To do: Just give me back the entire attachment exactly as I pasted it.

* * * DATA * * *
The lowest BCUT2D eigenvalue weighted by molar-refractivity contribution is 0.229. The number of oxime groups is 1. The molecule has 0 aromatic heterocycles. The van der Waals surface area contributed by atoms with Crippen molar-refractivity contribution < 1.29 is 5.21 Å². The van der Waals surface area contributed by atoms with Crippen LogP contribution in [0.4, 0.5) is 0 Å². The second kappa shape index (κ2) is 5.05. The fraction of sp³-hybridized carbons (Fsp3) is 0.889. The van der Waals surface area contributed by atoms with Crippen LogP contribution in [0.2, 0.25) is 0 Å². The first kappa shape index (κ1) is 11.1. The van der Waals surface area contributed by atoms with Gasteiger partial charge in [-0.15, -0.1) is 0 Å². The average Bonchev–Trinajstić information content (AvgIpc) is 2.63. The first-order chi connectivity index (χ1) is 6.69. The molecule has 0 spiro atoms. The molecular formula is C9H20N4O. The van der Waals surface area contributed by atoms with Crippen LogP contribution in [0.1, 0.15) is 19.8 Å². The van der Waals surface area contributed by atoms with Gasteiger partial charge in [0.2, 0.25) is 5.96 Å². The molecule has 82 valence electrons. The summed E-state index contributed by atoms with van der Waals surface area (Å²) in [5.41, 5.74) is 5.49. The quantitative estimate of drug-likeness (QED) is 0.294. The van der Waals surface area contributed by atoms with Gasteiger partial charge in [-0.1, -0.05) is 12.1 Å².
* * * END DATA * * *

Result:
The lowest BCUT2D eigenvalue weighted by molar-refractivity contribution is 0.229. The number of oxime groups is 1. The molecule has 0 aromatic heterocycles. The van der Waals surface area contributed by atoms with Crippen molar-refractivity contribution < 1.29 is 5.21 Å². The van der Waals surface area contributed by atoms with Crippen LogP contribution in [0.4, 0.5) is 0 Å². The second kappa shape index (κ2) is 5.05. The fraction of sp³-hybridized carbons (Fsp3) is 0.889. The van der Waals surface area contributed by atoms with Crippen LogP contribution in [0.2, 0.25) is 0 Å². The first kappa shape index (κ1) is 11.1. The van der Waals surface area contributed by atoms with Gasteiger partial charge in [-0.15, -0.1) is 0 Å². The average Bonchev–Trinajstić information content (AvgIpc) is 2.63. The first-order chi connectivity index (χ1) is 6.69. The molecule has 0 spiro atoms. The molecular formula is C9H20N4O. The van der Waals surface area contributed by atoms with Crippen LogP contribution in [0.1, 0.15) is 19.8 Å². The van der Waals surface area contributed by atoms with Gasteiger partial charge in [0.2, 0.25) is 5.96 Å². The molecule has 82 valence electrons. The summed E-state index contributed by atoms with van der Waals surface area (Å²) in [5.41, 5.74) is 5.49. The quantitative estimate of drug-likeness (QED) is 0.294. The van der Waals surface area contributed by atoms with Gasteiger partial charge in [-0.1, -0.05) is 12.1 Å².